Happy Tuesday! In what can only be described as the most heartbreaking split of 2024, professional golfer Tiger Woods announced the end of his 27-year partnership with Nike on Monday. The partnership spawned some memorable ads—and arguably the best example of product placement in sports history.
Quick Hits: Today’s Top Stories
- Lebanese Hezbollah claimed on Monday that a commander in their Radwan forces, Wissam Tawil, had been killed in a suspected Israeli strike on southern Lebanon. Tawil was reportedly a key leader of Hezbollah’s operations in the border region, where Israel and the Iranian-backed terrorist organization have traded rocket fire since the war began in October. The report comes on the same day that Israel Defense Forces spokesman Rear Adm. Daniel Hagari said the Israeli military would shift to a more targeted phase of the war against Hamas in Gaza, utilizing fewer airstrikes and troops. At a campaign speech on Monday at Mother Emanuel AME Church in Charleston, President Joe Biden was interrupted by protesters calling for a ceasefire in the Israel-Hamas war. “I understand their passion,” he said, responding to the protesters and seemingly confirming his role in Israel’s recent willingness to shift strategies. “I’ve been quietly working with the Israeli government to get them to reduce and significantly get out of Gaza.”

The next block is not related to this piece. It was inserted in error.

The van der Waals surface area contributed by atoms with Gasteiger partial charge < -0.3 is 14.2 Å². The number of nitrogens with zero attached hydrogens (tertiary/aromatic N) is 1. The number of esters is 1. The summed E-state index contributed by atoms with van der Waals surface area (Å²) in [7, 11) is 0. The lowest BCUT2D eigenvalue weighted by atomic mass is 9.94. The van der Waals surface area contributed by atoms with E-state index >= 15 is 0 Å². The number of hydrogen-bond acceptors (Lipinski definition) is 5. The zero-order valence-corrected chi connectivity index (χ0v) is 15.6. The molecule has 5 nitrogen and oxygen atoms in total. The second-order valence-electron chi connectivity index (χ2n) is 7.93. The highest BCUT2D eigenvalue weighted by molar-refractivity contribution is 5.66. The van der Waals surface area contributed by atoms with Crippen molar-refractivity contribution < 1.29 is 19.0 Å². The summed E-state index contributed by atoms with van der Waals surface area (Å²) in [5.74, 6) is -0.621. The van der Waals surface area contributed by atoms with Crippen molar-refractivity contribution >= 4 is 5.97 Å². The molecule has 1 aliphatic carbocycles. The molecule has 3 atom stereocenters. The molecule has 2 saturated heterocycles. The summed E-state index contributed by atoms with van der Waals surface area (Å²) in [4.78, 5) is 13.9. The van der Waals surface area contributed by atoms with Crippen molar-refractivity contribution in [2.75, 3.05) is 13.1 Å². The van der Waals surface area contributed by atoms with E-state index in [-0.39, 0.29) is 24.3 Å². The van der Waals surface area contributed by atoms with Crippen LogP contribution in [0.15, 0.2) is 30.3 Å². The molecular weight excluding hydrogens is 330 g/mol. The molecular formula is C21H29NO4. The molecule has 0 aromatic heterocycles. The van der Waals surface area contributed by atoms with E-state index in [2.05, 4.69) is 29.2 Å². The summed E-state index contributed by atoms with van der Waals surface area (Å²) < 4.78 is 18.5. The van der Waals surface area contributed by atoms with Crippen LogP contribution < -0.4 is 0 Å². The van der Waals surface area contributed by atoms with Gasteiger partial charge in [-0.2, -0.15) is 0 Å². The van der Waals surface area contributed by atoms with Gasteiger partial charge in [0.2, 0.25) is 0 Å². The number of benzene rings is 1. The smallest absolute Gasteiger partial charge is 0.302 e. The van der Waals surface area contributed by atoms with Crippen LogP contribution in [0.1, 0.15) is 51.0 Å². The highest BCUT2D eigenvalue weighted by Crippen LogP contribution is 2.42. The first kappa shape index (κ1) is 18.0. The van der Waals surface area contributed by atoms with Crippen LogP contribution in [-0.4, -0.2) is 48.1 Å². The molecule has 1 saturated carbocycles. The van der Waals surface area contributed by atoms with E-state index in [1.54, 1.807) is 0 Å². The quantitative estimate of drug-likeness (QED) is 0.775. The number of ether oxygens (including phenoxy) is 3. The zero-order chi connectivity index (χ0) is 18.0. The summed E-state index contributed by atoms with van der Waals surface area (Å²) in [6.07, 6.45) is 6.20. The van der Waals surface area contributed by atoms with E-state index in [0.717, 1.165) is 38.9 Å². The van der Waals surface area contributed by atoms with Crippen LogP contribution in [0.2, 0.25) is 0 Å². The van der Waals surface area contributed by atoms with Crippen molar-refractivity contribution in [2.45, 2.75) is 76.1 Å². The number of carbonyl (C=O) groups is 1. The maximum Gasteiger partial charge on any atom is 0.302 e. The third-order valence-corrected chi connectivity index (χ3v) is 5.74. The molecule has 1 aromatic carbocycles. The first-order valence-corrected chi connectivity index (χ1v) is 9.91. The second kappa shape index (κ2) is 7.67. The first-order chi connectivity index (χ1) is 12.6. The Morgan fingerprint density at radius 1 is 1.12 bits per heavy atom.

- French President Emmanuel Macron announced on Monday that Prime Minister Élisabeth Borne had resigned, giving the president a chance to refresh his government ahead of European Parliamentary elections in June. Borne was just the second woman in France to hold the position, and her cabinet—and Macron’s government—has fractured over contentious efforts to overhaul the country’s pension and immigration systems. “You implemented our project with the courage, commitment, and determination of women of states,” Macron tweeted on Monday. “With all my heart, thank you.” She will continue to run the government until a successor is named.
- The White House and the Pentagon announced an investigation on Monday into why top government officials, including Biden and Deputy Defense Secretary Kathleen Hicks, were not immediately informed of Defense Secretary Lloyd Austin’s hospitalization on New Year’s Day. The White House was reportedly not made aware of the situation until January 4, though the Pentagon reported that four aides were informed of Austin’s situation on January 2 but did not update the White House until two days later. “[I] understand the media concerns about transparency and I recognize I could have done a better job ensuring the public was appropriately informed,” Austin said in a statement over the weekend. “I commit to doing better.” Politico reported Monday that Biden is not considering firing Austin over the situation, and would not accept his resignation should he submit it.